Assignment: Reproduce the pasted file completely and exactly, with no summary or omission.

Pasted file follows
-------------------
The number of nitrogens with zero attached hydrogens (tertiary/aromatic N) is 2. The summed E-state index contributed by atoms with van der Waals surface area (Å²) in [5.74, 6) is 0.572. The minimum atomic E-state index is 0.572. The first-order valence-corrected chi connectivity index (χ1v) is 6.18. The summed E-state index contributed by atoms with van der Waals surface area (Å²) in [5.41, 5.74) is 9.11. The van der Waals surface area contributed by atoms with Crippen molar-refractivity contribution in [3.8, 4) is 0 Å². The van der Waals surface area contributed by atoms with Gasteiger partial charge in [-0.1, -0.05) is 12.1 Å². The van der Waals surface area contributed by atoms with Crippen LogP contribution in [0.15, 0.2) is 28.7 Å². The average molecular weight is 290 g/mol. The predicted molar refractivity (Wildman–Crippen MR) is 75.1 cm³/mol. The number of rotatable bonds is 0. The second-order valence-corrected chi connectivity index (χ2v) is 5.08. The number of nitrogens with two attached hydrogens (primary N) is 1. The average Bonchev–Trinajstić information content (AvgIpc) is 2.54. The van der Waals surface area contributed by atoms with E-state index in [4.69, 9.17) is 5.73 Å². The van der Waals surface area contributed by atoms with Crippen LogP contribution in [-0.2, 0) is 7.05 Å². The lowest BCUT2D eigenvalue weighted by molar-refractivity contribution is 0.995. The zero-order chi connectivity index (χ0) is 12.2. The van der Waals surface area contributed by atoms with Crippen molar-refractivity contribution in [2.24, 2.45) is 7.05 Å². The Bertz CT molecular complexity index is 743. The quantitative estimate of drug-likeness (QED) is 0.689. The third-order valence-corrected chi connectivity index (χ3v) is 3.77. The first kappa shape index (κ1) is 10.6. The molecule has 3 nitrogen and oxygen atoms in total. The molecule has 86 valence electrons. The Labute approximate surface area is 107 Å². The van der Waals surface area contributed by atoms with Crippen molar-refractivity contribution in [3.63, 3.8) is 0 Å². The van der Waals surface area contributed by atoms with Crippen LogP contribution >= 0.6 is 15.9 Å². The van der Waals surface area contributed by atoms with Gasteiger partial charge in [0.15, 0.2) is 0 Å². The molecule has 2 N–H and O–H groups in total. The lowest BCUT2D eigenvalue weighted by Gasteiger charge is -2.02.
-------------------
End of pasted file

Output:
The number of nitrogens with zero attached hydrogens (tertiary/aromatic N) is 2. The summed E-state index contributed by atoms with van der Waals surface area (Å²) in [5.74, 6) is 0.572. The minimum atomic E-state index is 0.572. The first-order valence-corrected chi connectivity index (χ1v) is 6.18. The summed E-state index contributed by atoms with van der Waals surface area (Å²) in [5.41, 5.74) is 9.11. The van der Waals surface area contributed by atoms with Crippen molar-refractivity contribution in [3.8, 4) is 0 Å². The van der Waals surface area contributed by atoms with Gasteiger partial charge in [-0.1, -0.05) is 12.1 Å². The van der Waals surface area contributed by atoms with Crippen LogP contribution in [0.15, 0.2) is 28.7 Å². The average molecular weight is 290 g/mol. The predicted molar refractivity (Wildman–Crippen MR) is 75.1 cm³/mol. The number of rotatable bonds is 0. The second-order valence-corrected chi connectivity index (χ2v) is 5.08. The number of nitrogens with two attached hydrogens (primary N) is 1. The average Bonchev–Trinajstić information content (AvgIpc) is 2.54. The van der Waals surface area contributed by atoms with E-state index in [4.69, 9.17) is 5.73 Å². The van der Waals surface area contributed by atoms with Crippen LogP contribution in [-0.2, 0) is 7.05 Å². The lowest BCUT2D eigenvalue weighted by molar-refractivity contribution is 0.995. The zero-order chi connectivity index (χ0) is 12.2. The van der Waals surface area contributed by atoms with Crippen molar-refractivity contribution in [2.24, 2.45) is 7.05 Å². The Bertz CT molecular complexity index is 743. The quantitative estimate of drug-likeness (QED) is 0.689. The third-order valence-corrected chi connectivity index (χ3v) is 3.77. The first kappa shape index (κ1) is 10.6. The molecule has 3 nitrogen and oxygen atoms in total. The molecule has 86 valence electrons. The Labute approximate surface area is 107 Å². The van der Waals surface area contributed by atoms with Crippen molar-refractivity contribution in [3.63, 3.8) is 0 Å². The van der Waals surface area contributed by atoms with Crippen LogP contribution >= 0.6 is 15.9 Å². The van der Waals surface area contributed by atoms with Gasteiger partial charge in [0.15, 0.2) is 0 Å². The molecule has 2 N–H and O–H groups in total. The lowest BCUT2D eigenvalue weighted by Gasteiger charge is -2.02.